A late-round pick could mean all the difference in the world.
Sure, we can bank on success from our early-round picks, but itâ€™s those late-round gems that make us all proud and boastful. Those late-round sleepers may also be the difference in hoisting that championship trophy or taking up space in the basement.
While the following players are not the sexiest names to salivate over, they may play a key role in the makeup of your teams, and they seemed poised to breakout in some fashion in 2013.
Ryan Tannehill: Miami Dolphins
Although he didnâ€™t look crisp on Sunday night in the Hall of Fame game (and you can excuse him since he was missing both Mike Wallace and Brian Hartline), Tannehill is still poised to break through in his sophomore campaign.
Tannehill didnâ€™t post gaudy numbers in his rookie season (3,294 passing yards, 12 touchdowns and 13 interceptions), but he was efficient, completing 58.3 percent of his passes. And that was with an underwhelming pass offense.
With the additions of Wallace and Dustin Keller in the offseason and expected maturity, Tannehill could be a high-end No. 2 quarterback with growth for much more.
Ben Tate: Houston Texans
Anyone who plans to draft Arian Foster, handcuffing him to Ben Tate is an absolute must.
The load Foster has carried over the years is alarming and you donâ€™t want to account for him staying healthy all season. Even if Foster does stay relatively healthy, Tate will be given more carries, as head coach Gary Kubiak has stated he wants to get him more involved.
Tate, who has a career 5.1 YPC average, should get enough playing time to matter in fantasy circles in 2013.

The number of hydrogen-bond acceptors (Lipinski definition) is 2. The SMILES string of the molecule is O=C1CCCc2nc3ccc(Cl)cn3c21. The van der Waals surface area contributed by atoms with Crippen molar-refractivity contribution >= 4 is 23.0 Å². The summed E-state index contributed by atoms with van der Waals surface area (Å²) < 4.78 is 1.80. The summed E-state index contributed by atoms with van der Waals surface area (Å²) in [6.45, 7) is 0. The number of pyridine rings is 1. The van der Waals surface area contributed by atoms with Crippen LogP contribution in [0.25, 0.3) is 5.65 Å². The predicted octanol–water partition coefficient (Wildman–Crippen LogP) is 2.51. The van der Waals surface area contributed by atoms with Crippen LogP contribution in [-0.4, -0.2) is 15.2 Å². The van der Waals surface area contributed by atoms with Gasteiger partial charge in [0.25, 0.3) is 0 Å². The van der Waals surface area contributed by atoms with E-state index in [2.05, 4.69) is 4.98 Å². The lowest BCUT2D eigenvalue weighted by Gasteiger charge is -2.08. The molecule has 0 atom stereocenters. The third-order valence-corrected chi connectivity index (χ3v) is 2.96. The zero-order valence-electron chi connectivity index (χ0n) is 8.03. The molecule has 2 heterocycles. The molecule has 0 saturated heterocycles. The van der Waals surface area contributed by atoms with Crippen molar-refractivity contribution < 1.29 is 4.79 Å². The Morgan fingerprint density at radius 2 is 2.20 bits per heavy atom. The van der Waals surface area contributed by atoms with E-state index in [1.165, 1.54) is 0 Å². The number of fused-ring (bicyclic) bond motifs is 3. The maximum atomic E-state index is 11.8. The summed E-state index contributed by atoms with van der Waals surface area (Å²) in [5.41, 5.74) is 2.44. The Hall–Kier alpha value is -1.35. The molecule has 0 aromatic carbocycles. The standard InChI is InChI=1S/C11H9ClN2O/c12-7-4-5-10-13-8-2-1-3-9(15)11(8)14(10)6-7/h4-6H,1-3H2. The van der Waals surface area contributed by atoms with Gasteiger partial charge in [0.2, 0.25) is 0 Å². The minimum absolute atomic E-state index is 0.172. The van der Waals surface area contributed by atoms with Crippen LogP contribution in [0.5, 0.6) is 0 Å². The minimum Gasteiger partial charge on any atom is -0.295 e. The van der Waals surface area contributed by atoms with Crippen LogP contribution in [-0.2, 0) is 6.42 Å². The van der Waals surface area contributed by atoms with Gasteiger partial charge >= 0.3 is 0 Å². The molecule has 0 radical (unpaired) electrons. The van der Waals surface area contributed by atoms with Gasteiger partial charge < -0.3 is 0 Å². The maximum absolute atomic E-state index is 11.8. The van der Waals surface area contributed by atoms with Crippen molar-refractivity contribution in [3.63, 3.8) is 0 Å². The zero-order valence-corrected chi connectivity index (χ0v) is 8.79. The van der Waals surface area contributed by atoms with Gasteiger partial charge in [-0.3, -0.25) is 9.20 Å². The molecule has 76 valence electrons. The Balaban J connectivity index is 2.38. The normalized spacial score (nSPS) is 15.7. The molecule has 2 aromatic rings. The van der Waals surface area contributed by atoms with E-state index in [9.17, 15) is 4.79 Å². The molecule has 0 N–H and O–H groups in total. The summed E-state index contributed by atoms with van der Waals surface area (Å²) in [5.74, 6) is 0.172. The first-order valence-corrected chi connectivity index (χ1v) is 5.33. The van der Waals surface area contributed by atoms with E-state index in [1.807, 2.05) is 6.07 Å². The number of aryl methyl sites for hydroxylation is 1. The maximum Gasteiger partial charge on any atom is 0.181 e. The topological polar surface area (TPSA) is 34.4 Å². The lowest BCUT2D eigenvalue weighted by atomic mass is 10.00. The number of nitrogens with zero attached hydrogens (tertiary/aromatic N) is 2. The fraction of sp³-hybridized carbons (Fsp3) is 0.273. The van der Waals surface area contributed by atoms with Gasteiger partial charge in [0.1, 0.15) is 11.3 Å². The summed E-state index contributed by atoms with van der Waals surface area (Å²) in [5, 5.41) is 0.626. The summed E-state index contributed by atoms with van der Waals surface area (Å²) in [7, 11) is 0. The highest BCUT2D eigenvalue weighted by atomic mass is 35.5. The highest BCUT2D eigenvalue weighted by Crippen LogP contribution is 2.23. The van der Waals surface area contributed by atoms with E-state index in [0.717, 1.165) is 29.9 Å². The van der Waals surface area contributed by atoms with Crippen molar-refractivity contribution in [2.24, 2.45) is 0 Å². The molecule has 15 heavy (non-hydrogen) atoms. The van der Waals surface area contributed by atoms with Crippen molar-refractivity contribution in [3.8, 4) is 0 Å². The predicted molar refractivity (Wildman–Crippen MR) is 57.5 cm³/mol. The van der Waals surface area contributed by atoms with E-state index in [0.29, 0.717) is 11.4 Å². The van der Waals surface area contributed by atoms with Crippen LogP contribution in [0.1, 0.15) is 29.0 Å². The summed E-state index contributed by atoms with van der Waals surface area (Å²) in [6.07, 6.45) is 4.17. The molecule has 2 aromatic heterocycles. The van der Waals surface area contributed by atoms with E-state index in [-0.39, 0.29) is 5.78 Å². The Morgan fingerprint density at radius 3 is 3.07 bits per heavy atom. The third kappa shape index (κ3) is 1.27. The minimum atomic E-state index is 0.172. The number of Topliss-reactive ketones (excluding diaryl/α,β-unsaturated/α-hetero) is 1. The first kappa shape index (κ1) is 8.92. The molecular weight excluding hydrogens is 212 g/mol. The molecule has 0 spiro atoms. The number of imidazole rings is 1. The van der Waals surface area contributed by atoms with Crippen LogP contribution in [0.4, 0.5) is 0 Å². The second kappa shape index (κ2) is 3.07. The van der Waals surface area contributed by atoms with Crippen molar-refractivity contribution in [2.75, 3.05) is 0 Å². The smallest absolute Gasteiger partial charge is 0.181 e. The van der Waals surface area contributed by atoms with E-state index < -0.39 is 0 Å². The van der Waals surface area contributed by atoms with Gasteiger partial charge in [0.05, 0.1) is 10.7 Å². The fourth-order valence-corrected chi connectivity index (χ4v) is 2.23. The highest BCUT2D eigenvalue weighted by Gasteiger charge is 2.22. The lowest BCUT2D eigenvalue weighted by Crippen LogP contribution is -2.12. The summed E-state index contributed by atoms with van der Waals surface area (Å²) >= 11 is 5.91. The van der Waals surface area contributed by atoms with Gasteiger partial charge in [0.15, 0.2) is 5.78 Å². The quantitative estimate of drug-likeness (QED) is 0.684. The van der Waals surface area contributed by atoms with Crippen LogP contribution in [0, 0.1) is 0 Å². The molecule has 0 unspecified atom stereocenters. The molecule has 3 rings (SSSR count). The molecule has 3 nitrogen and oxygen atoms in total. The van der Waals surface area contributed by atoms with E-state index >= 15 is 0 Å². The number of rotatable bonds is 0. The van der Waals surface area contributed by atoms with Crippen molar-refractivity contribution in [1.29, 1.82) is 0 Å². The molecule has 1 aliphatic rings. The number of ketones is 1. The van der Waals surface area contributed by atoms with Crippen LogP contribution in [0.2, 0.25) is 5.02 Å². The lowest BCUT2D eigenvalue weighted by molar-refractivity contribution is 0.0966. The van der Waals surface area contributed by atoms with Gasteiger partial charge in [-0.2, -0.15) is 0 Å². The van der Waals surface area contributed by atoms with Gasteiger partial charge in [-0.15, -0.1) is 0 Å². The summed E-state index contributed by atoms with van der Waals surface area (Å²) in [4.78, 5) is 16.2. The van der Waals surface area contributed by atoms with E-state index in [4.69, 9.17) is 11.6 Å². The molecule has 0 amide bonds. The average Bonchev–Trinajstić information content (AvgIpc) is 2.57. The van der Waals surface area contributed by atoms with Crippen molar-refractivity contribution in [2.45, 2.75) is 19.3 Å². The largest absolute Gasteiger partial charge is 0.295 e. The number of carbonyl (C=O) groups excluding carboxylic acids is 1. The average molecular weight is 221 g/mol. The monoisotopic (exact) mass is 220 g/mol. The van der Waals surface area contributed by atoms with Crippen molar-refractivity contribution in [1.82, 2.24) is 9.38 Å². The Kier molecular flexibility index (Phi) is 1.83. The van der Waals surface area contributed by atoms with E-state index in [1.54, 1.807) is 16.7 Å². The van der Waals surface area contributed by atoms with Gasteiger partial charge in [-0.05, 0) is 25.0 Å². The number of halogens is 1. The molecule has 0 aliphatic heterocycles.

Zac Stacy: St. Louis Rams
Stacy may have to shine in the preseason to vault himself to the top of the Ramsâ€™ running back depth chart, as the Rams may go with a running back-by-committee.
With Steven Jackson leaving in in the offseason, it left a big void in the Ramsâ€™ offense and between Stacy and incumbents Daryl Richardson and Isaiah Pead, all three will be scrambling for playing time.
Even though Richardson and Pead showed promise last year (specifically Richardson), the Rams did use a fifth-round pick on Stacy. Stacy, at 5â€™8â€, 216, is more equipped to line up on rushing downs and may be the workhorse Jeff Fisher pencils in for the bulk of carries in St. Louis this year.
Tyler Eifert: Cincinnati Bengals
When the Bengals used their first-round pick on Eifert, you knew they just had to love his potential since they already have a well-established tight end on the roster in Jermaine Gresham.
Eifert has the chance to be a poor-manâ€™s Rob Gronkowski, as he does boast similar size and athletic ability. With Cincinnati likely to go with more two tight-end sets, expect the Bengals to try to feature the exploits of Eifert early and often.
With the tight-end position more volatile than ever, Eifert could make for an outstanding late-round, back-up selection with upside for a lot more.
Ryan Broyles: Detroit Lions
Granted he is healthy, Broyles could prove to be a stealth pick late in drafts.
The only thing holding Broyles back is his knee concerns (he has had two ACL tears in the last two years), but so far so good, as Broyles has looked great in camp thus far.
Any receiver opposite Calvin Johnson is going to have his opportunity for targets and with Broyles the most explosive receiver on the Lionsâ€™ roster outside of Johnson, expect him to pounce on his opportunities.
Simply said, Broyles should be everything Titus Young was supposed to be last yearâ€”and then some.
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